Many students find their university years particularly challenging, in which case seeking counselling help is the best thing for them to do so they can talk through their problems and find a way to cope with their depression or anxiety. If you feel like you need help to get through the next few years, read our guide on how to find counselling services while at university.
The growing strain on counselling services
Students who are finding it difficult to cope with university life, are feeling very homesick, aren’t used to such huge life changes or used to see a counsellor at home and feel isolated without their help will find it useful to seek therapy help while pursuing their studies.Indeed,
Help Me Investigate reported an increase in the number of students in counselling in 2013, with 33% more seeking help since 2008.
In some universities there has been a significant rise, such as The University of Glasgow where 130% more students were in counselling in 2011/12 compared with 2008/09. This was followed by Lancaster University and The University of York, which saw 127.62% and 118.34% increases respectively.
This growth may be explained by more students being aware of university’s counselling services, as opposed to an increase in young people suffering from mental health issues.
A University of Glasgow spokesperson was quoted by The Guardian as saying: “[While] it is true that there has been a rise in the number of students seeking assistance, this may – at least in part – be due to increased awareness of the services and support that is now available.”
Finding counselling services at your university
The first place to look when searching for university services is online, most HE establishment websites have information regarding the counselling they offer, and this can help answer some important questions you have about the facility.
If you can’t find anything online, it is worth popping into your university’s student union as it will have pamphlets that will allow you to research further. Whether you take leaflets on the counselling service or read up on it online, this will help you understand more about what your university offers and help you make a decision about whether seeking therapy is the right step for you.
Universities typically offer private sessions run by professionally qualified counsellors who are trained to deal with students who have issues with anxiety, depression, bereavement, self-harming, abuse, eating problems, stress disorders and abuse.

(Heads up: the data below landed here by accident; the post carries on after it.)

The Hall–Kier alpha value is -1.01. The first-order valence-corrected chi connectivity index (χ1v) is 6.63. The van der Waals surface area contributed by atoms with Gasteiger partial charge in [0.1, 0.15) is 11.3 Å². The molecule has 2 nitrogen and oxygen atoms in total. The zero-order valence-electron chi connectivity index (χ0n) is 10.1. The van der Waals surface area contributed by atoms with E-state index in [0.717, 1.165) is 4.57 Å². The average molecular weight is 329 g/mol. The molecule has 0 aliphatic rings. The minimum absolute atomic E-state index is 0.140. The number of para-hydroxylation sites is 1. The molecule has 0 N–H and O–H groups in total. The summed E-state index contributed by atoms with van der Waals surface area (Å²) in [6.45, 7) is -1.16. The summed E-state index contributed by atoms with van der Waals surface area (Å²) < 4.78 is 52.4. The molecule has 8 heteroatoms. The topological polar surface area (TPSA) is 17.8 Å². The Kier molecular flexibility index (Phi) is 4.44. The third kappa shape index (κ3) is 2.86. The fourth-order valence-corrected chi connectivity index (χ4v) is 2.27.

You can usually book appointments by contacting the service and get an allocated timeslot to visit; alternatively, some universities have drop-in sessions, so you can just pop in if you have an urgent problem or don’t want to book a formal appointment.
Some universities also run counselling groups, so if you’d rather discuss your issues or talk through ways you can help handle your problems with other people going through similar things, this could be the best option for you. Students living in accommodation at The University of Bristol for instance can attend a number of different counselling groups, from a stress management one to a writing therapy session.
Students can also typically access lots of self-help information from their counselling services if you’re dealing with issues that you feel you are capable of coping with by yourself. Leaflets on exam anxiety, time management, relaxation and helping friends with depression are usually available, and simply reading up on the topic might provide you with the ability to handle your problems more easily.
Workshops are also often available, offering students tips on how they can better manage their problems such as low self-esteem or having difficulty adjusting to a different culture – something that could be particularly valuable for international students.
Once you have access to your university’s counselling services, you’ll be in a better position to choose a programme of therapy that suits you the most. After you have done this, you can be on the right track to feeling better and can begin to really enjoy your university experience free from any worries or anxiety!
About the Author: Natasha Al-Atassi is an ex student and know how much stress you can go through in education, whether its money troubles or assignments. She works as an active part of the student community and writes articles on student finance to where to live at University.